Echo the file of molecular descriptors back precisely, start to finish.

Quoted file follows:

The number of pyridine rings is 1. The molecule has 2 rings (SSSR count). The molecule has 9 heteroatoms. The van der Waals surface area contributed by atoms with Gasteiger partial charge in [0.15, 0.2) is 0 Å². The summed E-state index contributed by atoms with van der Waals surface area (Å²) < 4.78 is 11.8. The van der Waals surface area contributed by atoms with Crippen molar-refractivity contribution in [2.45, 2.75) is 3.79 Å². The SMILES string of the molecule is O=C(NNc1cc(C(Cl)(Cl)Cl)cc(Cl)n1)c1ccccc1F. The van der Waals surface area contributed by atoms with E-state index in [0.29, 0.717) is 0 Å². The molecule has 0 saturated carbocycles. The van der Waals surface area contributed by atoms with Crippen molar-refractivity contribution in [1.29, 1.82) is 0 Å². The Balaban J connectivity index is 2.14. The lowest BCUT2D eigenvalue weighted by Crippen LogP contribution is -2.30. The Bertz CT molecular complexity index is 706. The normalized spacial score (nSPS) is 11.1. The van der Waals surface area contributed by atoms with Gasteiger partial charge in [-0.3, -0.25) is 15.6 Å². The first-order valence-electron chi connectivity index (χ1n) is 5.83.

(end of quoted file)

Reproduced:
The number of pyridine rings is 1. The molecule has 2 rings (SSSR count). The molecule has 9 heteroatoms. The van der Waals surface area contributed by atoms with Gasteiger partial charge in [0.15, 0.2) is 0 Å². The summed E-state index contributed by atoms with van der Waals surface area (Å²) < 4.78 is 11.8. The van der Waals surface area contributed by atoms with Crippen molar-refractivity contribution in [2.45, 2.75) is 3.79 Å². The SMILES string of the molecule is O=C(NNc1cc(C(Cl)(Cl)Cl)cc(Cl)n1)c1ccccc1F. The van der Waals surface area contributed by atoms with E-state index in [0.29, 0.717) is 0 Å². The molecule has 0 saturated carbocycles. The van der Waals surface area contributed by atoms with Crippen molar-refractivity contribution in [1.29, 1.82) is 0 Å². The Balaban J connectivity index is 2.14. The lowest BCUT2D eigenvalue weighted by Crippen LogP contribution is -2.30. The Bertz CT molecular complexity index is 706. The normalized spacial score (nSPS) is 11.1. The van der Waals surface area contributed by atoms with Gasteiger partial charge in [-0.3, -0.25) is 15.6 Å². The first-order valence-electron chi connectivity index (χ1n) is 5.83.